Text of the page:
Business was brisk at Pinellas County’s 234 polling places Election Day, Nov. 6. As of 4 p.m., the estimated unofficial turnout was up to 65 percent.
According to a post on votepinellas.com, the unofficial average turnout at 19 sample-polling places was 20.9 percent. Added to the unofficial turnout figures for early voting and mail ballots of 44.19 percent, brings the total to just over 65 percent.
Nancy Whitlock, Elections Administrator, said everything was going good at the polls.
“It’s been really busy,” she said.
Whitlock did take a moment to talk about a few minor problems, including erroneous robocalls that went out Tuesday morning to people who had not returned requested mail ballots. The calls informed the voters that they had until 7 p.m. “tomorrow” to return their ballots to an Elections Office.
Whitlock explained that the calls were set up to go out on Thursday and Monday. The calls that went out Tuesday morning were ones left stuck in the queue from Monday night, Whitlock said.
“We corrected the message and sent calls to the same people,” she said. “Within the hour, we had connected with all but about 200.”
Whitlock apologize for the error.
“We’re really sorry this happened,” she said. “We apologize for any confusion.”
She doesn’t think the calls should cause a problem.
“Everyone knows today is Election Day,” she said.
She also talked about a complaint from the Florida AFL-CIO about poll workers improperly refusing voters at an early voting location Saturday, Nov. 4.
According to an email from the organization, “Deborah Clark, the Pinellas County Supervisor of Elections, failed to reach-out to the public once the error was identified. The mistake, telling voters that they needed a single form of valid identification with both their photograph and their signature, caused hundreds of voters to be turned away from the polls.”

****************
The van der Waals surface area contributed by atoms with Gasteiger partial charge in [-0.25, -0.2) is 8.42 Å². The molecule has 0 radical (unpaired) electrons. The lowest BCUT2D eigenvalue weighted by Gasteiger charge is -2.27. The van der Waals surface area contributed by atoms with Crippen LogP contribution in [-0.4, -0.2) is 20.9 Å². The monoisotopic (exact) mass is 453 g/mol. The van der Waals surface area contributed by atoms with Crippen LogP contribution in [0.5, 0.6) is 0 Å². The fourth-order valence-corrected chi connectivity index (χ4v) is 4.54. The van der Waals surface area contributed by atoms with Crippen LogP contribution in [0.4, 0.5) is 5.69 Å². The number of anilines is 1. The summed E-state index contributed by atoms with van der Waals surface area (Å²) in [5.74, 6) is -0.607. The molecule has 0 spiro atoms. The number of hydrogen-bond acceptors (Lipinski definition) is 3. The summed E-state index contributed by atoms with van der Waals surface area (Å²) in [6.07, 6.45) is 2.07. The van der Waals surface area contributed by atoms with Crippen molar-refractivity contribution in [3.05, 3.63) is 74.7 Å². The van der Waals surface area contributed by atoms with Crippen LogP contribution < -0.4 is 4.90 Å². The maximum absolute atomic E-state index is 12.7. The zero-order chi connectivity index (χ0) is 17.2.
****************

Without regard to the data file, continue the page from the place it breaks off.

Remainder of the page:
“That’s completely baseless,” Whitlock said.
She said although state law requires that voters show both photo and signature identification, it is not necessary to be on one document. In addition, anyone who does not have the proper identification is given the option of voting a provisional ballot.
“No one would be turned away,” Whitlock said.
She said anyone who chose not to vote a provisional ballot could return and vote using a mail ballot or at the polls on Election Day.
The Elections Office also took a little heat with at least one media source due to “surprise” hours on Sunday.
“That was no surprise,” Whitlock said. “It was planned all along.”
She said the Elections Office knew there would be a big interest in this election and had made plans to make mail ballots available as much as possible. A schedule of office hours was sent out Oct. 11 stating that the Elections Office would be open Sunday, Nov. 4, from 8 a.m. to 5 p.m.
As of 5:30 p.m., 238,533 mail ballots had been returned. Pinellas County set a record with 307,764 requests for the Nov. 6 election. The previous record of 258,606 ballot requests was set during the 2010 general election.
Mail ballots must be returned to an Elections Office or official drop-off location by 7 p.m. Voters can cast a mail ballot at any Elections Office through 7 p.m. Mail ballots cannot be returned to a polling place.